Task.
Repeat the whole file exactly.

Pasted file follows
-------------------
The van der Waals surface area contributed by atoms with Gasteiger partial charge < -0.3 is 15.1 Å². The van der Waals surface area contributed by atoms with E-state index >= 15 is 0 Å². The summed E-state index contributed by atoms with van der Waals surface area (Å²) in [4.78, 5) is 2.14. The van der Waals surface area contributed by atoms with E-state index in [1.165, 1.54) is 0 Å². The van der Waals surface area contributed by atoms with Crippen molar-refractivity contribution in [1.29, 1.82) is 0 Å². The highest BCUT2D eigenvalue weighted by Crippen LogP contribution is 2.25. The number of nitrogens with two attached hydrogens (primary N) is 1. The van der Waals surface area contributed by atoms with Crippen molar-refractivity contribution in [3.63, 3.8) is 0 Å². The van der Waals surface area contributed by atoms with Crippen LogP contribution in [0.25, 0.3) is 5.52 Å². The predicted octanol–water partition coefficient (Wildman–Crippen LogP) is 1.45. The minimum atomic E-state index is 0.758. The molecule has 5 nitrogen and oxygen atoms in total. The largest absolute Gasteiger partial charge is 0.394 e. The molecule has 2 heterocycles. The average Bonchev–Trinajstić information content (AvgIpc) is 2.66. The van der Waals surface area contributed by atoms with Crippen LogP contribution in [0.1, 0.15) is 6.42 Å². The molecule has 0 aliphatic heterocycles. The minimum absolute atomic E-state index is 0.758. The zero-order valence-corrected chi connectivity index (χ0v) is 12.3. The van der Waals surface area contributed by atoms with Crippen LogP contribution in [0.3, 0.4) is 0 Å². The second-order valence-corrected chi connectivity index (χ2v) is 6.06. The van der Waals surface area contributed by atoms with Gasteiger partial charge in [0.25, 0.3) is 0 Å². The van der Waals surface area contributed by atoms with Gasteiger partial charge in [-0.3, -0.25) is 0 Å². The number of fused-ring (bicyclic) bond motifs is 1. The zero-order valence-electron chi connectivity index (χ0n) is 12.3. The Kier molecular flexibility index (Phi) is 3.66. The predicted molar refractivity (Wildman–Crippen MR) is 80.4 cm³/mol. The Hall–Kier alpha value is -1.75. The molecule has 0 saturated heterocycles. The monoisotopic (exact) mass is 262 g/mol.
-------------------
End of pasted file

The van der Waals surface area contributed by atoms with Gasteiger partial charge < -0.3 is 15.1 Å². The van der Waals surface area contributed by atoms with E-state index >= 15 is 0 Å². The summed E-state index contributed by atoms with van der Waals surface area (Å²) in [4.78, 5) is 2.14. The van der Waals surface area contributed by atoms with E-state index in [1.165, 1.54) is 0 Å². The van der Waals surface area contributed by atoms with Crippen molar-refractivity contribution in [1.29, 1.82) is 0 Å². The highest BCUT2D eigenvalue weighted by Crippen LogP contribution is 2.25. The number of nitrogens with two attached hydrogens (primary N) is 1. The van der Waals surface area contributed by atoms with Crippen molar-refractivity contribution in [3.63, 3.8) is 0 Å². The van der Waals surface area contributed by atoms with Crippen LogP contribution in [0.25, 0.3) is 5.52 Å². The predicted octanol–water partition coefficient (Wildman–Crippen LogP) is 1.45. The minimum atomic E-state index is 0.758. The molecule has 5 nitrogen and oxygen atoms in total. The largest absolute Gasteiger partial charge is 0.394 e. The molecule has 2 heterocycles. The average Bonchev–Trinajstić information content (AvgIpc) is 2.66. The van der Waals surface area contributed by atoms with Crippen LogP contribution in [0.1, 0.15) is 6.42 Å². The molecule has 0 aliphatic heterocycles. The minimum absolute atomic E-state index is 0.758. The zero-order valence-corrected chi connectivity index (χ0v) is 12.3. The van der Waals surface area contributed by atoms with Crippen LogP contribution in [0.3, 0.4) is 0 Å². The second-order valence-corrected chi connectivity index (χ2v) is 6.06. The van der Waals surface area contributed by atoms with Gasteiger partial charge in [0.25, 0.3) is 0 Å². The van der Waals surface area contributed by atoms with Gasteiger partial charge in [-0.3, -0.25) is 0 Å². The number of fused-ring (bicyclic) bond motifs is 1. The zero-order valence-electron chi connectivity index (χ0n) is 12.3. The Kier molecular flexibility index (Phi) is 3.66. The predicted molar refractivity (Wildman–Crippen MR) is 80.4 cm³/mol. The Hall–Kier alpha value is -1.75. The molecule has 0 saturated heterocycles. The monoisotopic (exact) mass is 262 g/mol.